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The Uses and Cultural Relevance of Bamboo in Asia and South East Asia

Bamboo is a giant tropical grass with hollow wood stems. In the west when we consider the uses of bamboo, we think 80’s garden furniture and bamboo shoots eaten with our favourite Chinese Takeaway food. In the East, bamboo is so much more.

Bamboo is a highly sustainable plant that grows at an alarming rate. It is one of the fastest growing plants on earth and has been recorded to grow as fast as 100cm (1 meter or 39 inches) in a 24-hour period. Because of the speed at which it grows it can be used and become available again very quickly.

Bamboo is a versatile plant and has over 1400 species which have adapted to grow in all climates, thus suiting the diversity of Asia.

Bamboo is a hugely useful commodity in Asia and has a number of different uses.

• Culinary – Bamboo feeds man and beast in all of Asia from India to Indonesia.

• It has been well documented that the plant feeds endangered species such as the Giant Panda in China, and this is also true of other wild animals such as the Golden Bamboo Lemur, that ingests shoots of giant bamboo complete with the cyanide it contains.

• Bamboo can also feed domesticated and cultivated animals; and humans in many different guises depending on where it is prepared.

Bamboo sap can be fermented and made into a potent alcoholic drink

• Construction – Not only does bamboo provide the building materials for houses and structures such as bridges (one made from bamboo in China dates back to 960AD) but it is also used to this day as strong reliable scaffolding, in cities as modern as Hong Kong.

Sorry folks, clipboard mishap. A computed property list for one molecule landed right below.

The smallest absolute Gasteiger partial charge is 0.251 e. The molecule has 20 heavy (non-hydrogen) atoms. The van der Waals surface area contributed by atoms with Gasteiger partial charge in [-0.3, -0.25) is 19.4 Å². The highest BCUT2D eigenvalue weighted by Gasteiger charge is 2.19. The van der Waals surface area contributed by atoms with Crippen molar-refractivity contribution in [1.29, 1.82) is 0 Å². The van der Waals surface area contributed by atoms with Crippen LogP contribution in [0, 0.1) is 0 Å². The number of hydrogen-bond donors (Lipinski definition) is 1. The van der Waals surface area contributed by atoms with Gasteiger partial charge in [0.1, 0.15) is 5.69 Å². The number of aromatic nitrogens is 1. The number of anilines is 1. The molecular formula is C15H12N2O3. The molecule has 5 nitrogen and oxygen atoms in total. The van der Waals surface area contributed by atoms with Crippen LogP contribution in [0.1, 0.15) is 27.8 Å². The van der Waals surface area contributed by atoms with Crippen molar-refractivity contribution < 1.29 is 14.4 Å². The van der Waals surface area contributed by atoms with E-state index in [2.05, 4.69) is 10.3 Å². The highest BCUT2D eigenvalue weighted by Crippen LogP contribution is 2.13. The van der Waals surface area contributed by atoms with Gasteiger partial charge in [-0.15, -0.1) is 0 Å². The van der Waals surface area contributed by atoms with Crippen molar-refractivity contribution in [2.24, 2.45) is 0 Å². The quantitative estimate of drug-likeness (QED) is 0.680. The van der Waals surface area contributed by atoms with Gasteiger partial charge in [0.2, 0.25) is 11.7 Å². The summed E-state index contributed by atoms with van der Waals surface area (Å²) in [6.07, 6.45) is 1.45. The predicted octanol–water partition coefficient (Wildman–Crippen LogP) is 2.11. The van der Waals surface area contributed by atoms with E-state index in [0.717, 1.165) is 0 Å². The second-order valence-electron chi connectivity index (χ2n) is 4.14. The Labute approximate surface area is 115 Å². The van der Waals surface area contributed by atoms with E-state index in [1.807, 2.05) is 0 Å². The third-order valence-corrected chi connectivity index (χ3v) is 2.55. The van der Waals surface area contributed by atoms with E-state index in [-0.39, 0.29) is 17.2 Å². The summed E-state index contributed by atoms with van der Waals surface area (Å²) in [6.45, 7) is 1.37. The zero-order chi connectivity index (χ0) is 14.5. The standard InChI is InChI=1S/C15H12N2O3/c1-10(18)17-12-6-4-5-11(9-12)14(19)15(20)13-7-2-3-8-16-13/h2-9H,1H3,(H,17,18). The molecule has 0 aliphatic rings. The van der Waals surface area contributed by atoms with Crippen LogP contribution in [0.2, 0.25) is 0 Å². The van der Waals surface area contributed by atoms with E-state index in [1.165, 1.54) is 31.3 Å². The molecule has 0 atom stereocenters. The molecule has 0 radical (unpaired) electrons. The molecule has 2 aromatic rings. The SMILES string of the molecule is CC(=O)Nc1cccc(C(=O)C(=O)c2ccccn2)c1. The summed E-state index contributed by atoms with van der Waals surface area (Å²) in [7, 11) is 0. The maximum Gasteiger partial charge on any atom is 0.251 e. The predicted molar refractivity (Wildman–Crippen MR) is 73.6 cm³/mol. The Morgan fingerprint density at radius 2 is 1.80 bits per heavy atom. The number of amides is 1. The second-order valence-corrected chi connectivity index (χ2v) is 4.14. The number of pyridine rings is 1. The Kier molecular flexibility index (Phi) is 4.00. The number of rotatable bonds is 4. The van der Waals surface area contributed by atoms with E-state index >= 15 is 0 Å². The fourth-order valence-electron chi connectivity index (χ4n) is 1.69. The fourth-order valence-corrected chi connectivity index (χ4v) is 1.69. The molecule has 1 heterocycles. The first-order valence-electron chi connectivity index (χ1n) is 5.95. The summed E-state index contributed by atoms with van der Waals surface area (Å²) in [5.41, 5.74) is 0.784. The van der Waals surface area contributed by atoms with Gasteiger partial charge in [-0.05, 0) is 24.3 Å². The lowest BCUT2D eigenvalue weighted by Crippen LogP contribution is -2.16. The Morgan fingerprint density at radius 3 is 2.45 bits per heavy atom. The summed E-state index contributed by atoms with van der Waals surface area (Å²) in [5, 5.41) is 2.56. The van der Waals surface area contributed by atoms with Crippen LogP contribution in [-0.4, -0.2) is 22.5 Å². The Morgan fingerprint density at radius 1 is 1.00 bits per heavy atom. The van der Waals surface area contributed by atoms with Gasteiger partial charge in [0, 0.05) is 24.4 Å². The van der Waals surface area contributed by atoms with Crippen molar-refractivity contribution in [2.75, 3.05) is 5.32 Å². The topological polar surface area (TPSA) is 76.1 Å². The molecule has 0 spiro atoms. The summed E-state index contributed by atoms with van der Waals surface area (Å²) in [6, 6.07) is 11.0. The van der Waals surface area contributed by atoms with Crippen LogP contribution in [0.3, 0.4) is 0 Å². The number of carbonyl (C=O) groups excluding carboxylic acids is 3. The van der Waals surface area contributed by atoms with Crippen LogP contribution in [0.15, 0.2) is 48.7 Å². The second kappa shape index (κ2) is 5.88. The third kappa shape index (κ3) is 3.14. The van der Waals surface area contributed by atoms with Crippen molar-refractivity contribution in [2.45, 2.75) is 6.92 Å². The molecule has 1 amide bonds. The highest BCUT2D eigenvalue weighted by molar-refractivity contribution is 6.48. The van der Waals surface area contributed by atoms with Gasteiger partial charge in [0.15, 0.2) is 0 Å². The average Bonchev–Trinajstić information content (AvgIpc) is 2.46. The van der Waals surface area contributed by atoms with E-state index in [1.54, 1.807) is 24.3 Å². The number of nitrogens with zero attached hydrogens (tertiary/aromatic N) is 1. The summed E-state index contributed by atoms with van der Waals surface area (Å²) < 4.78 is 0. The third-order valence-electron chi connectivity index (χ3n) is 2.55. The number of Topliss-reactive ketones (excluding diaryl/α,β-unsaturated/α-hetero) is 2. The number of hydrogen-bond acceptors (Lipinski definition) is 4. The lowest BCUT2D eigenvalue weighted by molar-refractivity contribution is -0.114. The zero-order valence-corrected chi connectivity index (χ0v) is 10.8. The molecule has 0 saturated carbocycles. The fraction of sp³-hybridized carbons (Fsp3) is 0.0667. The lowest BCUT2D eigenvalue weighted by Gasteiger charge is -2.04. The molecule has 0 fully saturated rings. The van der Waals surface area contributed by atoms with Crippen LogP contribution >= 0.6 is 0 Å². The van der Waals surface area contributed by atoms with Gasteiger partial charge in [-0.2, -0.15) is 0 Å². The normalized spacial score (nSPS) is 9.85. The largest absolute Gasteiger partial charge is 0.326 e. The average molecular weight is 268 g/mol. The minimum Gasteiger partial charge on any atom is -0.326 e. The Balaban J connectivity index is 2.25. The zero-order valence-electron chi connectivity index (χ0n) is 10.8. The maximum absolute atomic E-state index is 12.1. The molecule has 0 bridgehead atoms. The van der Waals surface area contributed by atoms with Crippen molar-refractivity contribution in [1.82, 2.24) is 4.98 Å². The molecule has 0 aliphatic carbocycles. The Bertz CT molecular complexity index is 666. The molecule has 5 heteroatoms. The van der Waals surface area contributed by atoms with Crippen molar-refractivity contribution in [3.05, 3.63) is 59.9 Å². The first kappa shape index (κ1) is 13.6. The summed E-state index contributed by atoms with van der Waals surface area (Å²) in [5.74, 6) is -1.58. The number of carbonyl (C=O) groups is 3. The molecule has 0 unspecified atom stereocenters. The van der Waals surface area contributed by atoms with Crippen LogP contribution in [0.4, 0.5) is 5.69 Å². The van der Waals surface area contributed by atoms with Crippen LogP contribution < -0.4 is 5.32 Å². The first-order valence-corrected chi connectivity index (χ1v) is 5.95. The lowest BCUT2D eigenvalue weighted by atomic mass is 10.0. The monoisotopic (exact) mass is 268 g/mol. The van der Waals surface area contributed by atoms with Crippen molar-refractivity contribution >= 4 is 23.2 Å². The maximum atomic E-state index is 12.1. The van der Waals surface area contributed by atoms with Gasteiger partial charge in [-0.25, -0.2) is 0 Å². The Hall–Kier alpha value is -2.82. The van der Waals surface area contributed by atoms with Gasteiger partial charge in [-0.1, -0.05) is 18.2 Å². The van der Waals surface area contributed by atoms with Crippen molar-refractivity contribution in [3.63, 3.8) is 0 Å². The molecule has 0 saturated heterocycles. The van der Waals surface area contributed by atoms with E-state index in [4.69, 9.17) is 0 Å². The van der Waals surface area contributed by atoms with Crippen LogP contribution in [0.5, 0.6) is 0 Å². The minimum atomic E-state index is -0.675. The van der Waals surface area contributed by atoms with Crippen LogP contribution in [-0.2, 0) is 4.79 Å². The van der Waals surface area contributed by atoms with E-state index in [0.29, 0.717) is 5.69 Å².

• Medicine – Bamboo provides a mystical cure for respiratory disease in Ayurvedic cures, and as a healing balm in Chinese medicine.

• Textiles – Bamboo is becoming more and more popular as a textile. It is strong, soft and durable and relatively easy to manufacture. This coupled with its sustainability ensures that bamboo is becoming more popular as a clothing option of choice in the west.

• Musical Instruments – The bamboo flute is made all over the world in its various forms, for cultures that relied upon, and to some extent still do, rely on creating their own entertainment. From Polynesia to the Philippines bamboo instruments are carved and used to this day.

Other articles made from, and uses of bamboo include decorations, chopsticks, furniture, weapons, writing utensils, bicycles and even in water desalination, to remove salt from seawater.

In China bamboo is a sign of longevity, in India it is a sign of friendship. Many stories, myths and legends surround bamboo. One being that because of the rarity of bamboo flowering, this occurrence portends imminent famine in China. In Japan a bamboo forest will guard a shrine against evil and it has particular significance in Vietnam where is symbolises home and soul.

So, not only is bamboo versatile and useful, but it is also a symbol of Asia, and important to the numerous different cultures that live there.

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